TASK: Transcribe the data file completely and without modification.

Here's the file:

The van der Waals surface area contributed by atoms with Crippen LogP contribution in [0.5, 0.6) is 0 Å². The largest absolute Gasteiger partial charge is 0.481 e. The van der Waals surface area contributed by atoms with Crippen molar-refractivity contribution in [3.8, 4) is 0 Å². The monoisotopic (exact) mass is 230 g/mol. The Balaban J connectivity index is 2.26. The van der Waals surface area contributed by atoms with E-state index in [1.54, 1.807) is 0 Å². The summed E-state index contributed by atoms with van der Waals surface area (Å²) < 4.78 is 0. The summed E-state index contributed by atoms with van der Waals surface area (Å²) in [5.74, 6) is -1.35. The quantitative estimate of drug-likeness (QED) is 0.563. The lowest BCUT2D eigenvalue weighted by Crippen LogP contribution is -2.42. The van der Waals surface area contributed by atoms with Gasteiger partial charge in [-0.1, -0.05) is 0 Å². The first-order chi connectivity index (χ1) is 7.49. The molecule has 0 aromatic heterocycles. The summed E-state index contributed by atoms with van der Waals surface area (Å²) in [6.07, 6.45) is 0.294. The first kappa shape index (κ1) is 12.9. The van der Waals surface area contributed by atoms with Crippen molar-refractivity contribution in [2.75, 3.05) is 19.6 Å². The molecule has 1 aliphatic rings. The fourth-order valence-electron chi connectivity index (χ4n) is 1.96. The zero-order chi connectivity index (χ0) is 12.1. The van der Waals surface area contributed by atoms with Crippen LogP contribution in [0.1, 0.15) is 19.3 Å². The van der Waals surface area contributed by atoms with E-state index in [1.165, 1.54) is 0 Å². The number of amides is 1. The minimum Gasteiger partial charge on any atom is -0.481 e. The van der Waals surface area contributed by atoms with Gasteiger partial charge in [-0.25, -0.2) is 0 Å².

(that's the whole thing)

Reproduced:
The van der Waals surface area contributed by atoms with Crippen LogP contribution in [0.5, 0.6) is 0 Å². The largest absolute Gasteiger partial charge is 0.481 e. The van der Waals surface area contributed by atoms with Crippen molar-refractivity contribution in [3.8, 4) is 0 Å². The monoisotopic (exact) mass is 230 g/mol. The Balaban J connectivity index is 2.26. The van der Waals surface area contributed by atoms with E-state index in [1.54, 1.807) is 0 Å². The summed E-state index contributed by atoms with van der Waals surface area (Å²) < 4.78 is 0. The summed E-state index contributed by atoms with van der Waals surface area (Å²) in [5.74, 6) is -1.35. The quantitative estimate of drug-likeness (QED) is 0.563. The lowest BCUT2D eigenvalue weighted by Crippen LogP contribution is -2.42. The van der Waals surface area contributed by atoms with Gasteiger partial charge in [-0.1, -0.05) is 0 Å². The first-order chi connectivity index (χ1) is 7.49. The molecule has 0 aromatic heterocycles. The summed E-state index contributed by atoms with van der Waals surface area (Å²) in [6.07, 6.45) is 0.294. The first kappa shape index (κ1) is 12.9. The van der Waals surface area contributed by atoms with Crippen molar-refractivity contribution in [2.75, 3.05) is 19.6 Å². The molecule has 1 aliphatic rings. The fourth-order valence-electron chi connectivity index (χ4n) is 1.96. The zero-order chi connectivity index (χ0) is 12.1. The van der Waals surface area contributed by atoms with Crippen LogP contribution in [0.1, 0.15) is 19.3 Å². The van der Waals surface area contributed by atoms with E-state index in [1.165, 1.54) is 0 Å². The number of amides is 1. The minimum Gasteiger partial charge on any atom is -0.481 e. The van der Waals surface area contributed by atoms with Gasteiger partial charge in [-0.25, -0.2) is 0 Å².